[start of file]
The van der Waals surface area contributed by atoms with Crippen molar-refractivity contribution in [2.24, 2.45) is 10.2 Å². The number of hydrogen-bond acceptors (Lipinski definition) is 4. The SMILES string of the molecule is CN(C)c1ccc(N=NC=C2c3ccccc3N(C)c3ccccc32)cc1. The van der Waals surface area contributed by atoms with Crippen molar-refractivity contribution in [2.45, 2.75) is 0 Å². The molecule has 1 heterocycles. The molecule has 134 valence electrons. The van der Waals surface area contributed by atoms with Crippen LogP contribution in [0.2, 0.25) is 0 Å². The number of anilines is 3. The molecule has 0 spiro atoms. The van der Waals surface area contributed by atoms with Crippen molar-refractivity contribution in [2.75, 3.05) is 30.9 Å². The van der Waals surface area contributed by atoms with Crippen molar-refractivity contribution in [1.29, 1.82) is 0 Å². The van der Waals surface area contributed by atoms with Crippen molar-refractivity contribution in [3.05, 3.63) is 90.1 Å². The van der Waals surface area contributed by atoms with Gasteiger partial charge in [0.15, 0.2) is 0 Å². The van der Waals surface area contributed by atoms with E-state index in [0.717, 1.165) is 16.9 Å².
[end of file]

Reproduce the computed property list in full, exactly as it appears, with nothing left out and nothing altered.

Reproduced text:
The van der Waals surface area contributed by atoms with Crippen molar-refractivity contribution in [2.24, 2.45) is 10.2 Å². The number of hydrogen-bond acceptors (Lipinski definition) is 4. The SMILES string of the molecule is CN(C)c1ccc(N=NC=C2c3ccccc3N(C)c3ccccc32)cc1. The van der Waals surface area contributed by atoms with Crippen molar-refractivity contribution in [2.45, 2.75) is 0 Å². The molecule has 1 heterocycles. The molecule has 134 valence electrons. The van der Waals surface area contributed by atoms with Crippen LogP contribution in [0.2, 0.25) is 0 Å². The number of anilines is 3. The molecule has 0 spiro atoms. The van der Waals surface area contributed by atoms with Crippen molar-refractivity contribution in [2.75, 3.05) is 30.9 Å². The van der Waals surface area contributed by atoms with Crippen molar-refractivity contribution in [1.29, 1.82) is 0 Å². The van der Waals surface area contributed by atoms with Crippen molar-refractivity contribution in [3.05, 3.63) is 90.1 Å². The van der Waals surface area contributed by atoms with Gasteiger partial charge in [0.15, 0.2) is 0 Å². The van der Waals surface area contributed by atoms with E-state index in [0.717, 1.165) is 16.9 Å².